Sick Of Sicknotes? Here’s How To Deal With Absenteeism

March 7, 2013

One of the greatest challenges for supervisors and managers is how to deal with absenteeism through sickness. If you come down too hard you can lose the goodwill of the majority of people who are conscientious about their work. You may even help the spread of germs and sickness by making people come in when they are genuinely sick. On the other hand if you rarely challenge sickness, people being people will take advantage and let you down.

The most obvious steps involve making sure rules, policies and procedures are clear, regularly communicated and applied. Keeping accurate records of the ‘facts’ will protect everybody if you need to follow a disciplinary route later.

In this article however we will concentrate on the ‘back to work’ interview you have with your employee following the sickness. This interview is widely agreed to one of the most effective techniques for keeping absenteeism to a minimum. Apart from the initial ‘lie’ when employees falsely call in sick, most people dread facing their line manager afterwards and having to lie again!

Here are some top tips for the ‘back to work’ interview.

Treat It Seriously

If you are determined to keep control of absenteeism in your team, then you will need to be consistent about applying this ‘back to work’ interview. Remember this interview is aimed at being a deterrent as much as it is to keep accurate records.

This means being resolute and holding this meeting as soon as the employee has returned to work and definitely within 24 hours. If you are unable to meet face-to-face, are you able to set up a video conversation, which is much easier with current technology? This gives you the opportunity to observe body language which may tell you more! Otherwise you will have to listen carefully to their tone of voice and any inconsistencies with what they are saying. Always ensure that you follow up with a face to face meeting as soon as you can.

It is also important to check how people are coping. They may be afraid to ask for help as they it could be seen as a weakness. As a manager you need to know before things go wrong. In some cases it is worth checking how your employee is prioritising work. It may be that you or they have under estimated how long a task may take. It will probably be easier for you to solve a situation just be looking at it from the outside. It may also be that the person is not finding the role interesting enough and may be bored. Is there anything you can do to share some of your own workload whilst developing them at the same time?

Give Them The Benefit Of The Doubt

We said earlier that the majority of people are usually conscientious and may resent it if you automatically assume they are lying about being off sick. Showing genuine concern about their health is more likely to encourage loyalty in the future. It is also part of your role to make sure they are fit for work. If they are not then you have a duty to send them home until they are fully fit encouraging them to see a doctor where necessary.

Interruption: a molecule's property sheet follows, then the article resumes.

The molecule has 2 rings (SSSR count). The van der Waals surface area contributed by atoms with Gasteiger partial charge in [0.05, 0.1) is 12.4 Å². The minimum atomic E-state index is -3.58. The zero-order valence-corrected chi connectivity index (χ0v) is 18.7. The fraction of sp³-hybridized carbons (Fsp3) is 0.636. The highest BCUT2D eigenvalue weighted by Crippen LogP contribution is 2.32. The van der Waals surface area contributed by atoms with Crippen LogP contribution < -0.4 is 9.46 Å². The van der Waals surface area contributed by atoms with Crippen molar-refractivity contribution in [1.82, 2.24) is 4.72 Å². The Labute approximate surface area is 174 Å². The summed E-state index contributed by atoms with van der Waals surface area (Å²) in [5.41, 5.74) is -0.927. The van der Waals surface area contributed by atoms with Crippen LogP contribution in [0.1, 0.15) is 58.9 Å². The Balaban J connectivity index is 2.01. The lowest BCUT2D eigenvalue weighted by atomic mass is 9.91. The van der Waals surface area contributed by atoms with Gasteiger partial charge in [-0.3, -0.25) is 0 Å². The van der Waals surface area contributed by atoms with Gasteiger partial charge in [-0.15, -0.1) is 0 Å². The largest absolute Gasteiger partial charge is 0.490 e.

An Opportunity To Talk Rather Than A Punishment

This interview should never be a punishment. Sometimes as managers we get so focused on the task in hand that we don’t find the time to talk and communicate properly with people who work for us. People are usually happy to talk about their favourite subject; themselves! Ask them to talk about their personal situation before asking them about their workload.

Many people can be reluctant to volunteer that they may be having problems at home. The trick here is to encourage them to talk generally about home life rather than ask the question, “Do you have any problems at home?” This can sound very false and almost like you feel you have to, but really dread people saying’ “Yes” and having to deal with it. Whilst it may not be your direct responsibility to solve people’s problems you do need to be aware that it could have an impact on their effectiveness. Depending upon your counselling skills you may be able to help them find their own solutions. Otherwise you will need to follow company policy or help them find outside help.

Look For Opportunities For Flexible Working Arrangements

With the trend of both parents working full time and an increasing number of single parents who work, there is always a possibility that childcare arrangements may cause challenges. Company IT infrastructures now make it a great deal easier for people to work from home. This also means that in situations where people are full of germs but otherwise generally okay to work, they may be able to stay at home rather than spread the germs around the office.

Working hours that are flexible may well suit some people, especially where partners work shifts. Job shares are also other ways to help people avoid unnecessary absenteeism.

Follow Up

Always follow up to check how the person is doing on both personal and work fronts. This goes to demonstrate that you care and this can be a huge boost to motivation and general loyalty.

So in summary, keep your procedures tight and always see them through so that people see that you are on top of it and that they will always be challenged. Use the ‘back to work’ interview as an opportunity to know what is going on personally and in terms of capability and NOT be seen as a punishment.

If you are having problems with absenteeism and want some help, please give us a call to see how we can help you increase loyalty and productivity.

Many thanks

Scott Rumsey

Senior Management Trainer & Consultant at MTD Training

http://www.management-training-development.com

(Image by Avital Pinnick at FreeDigitalPhotos.net)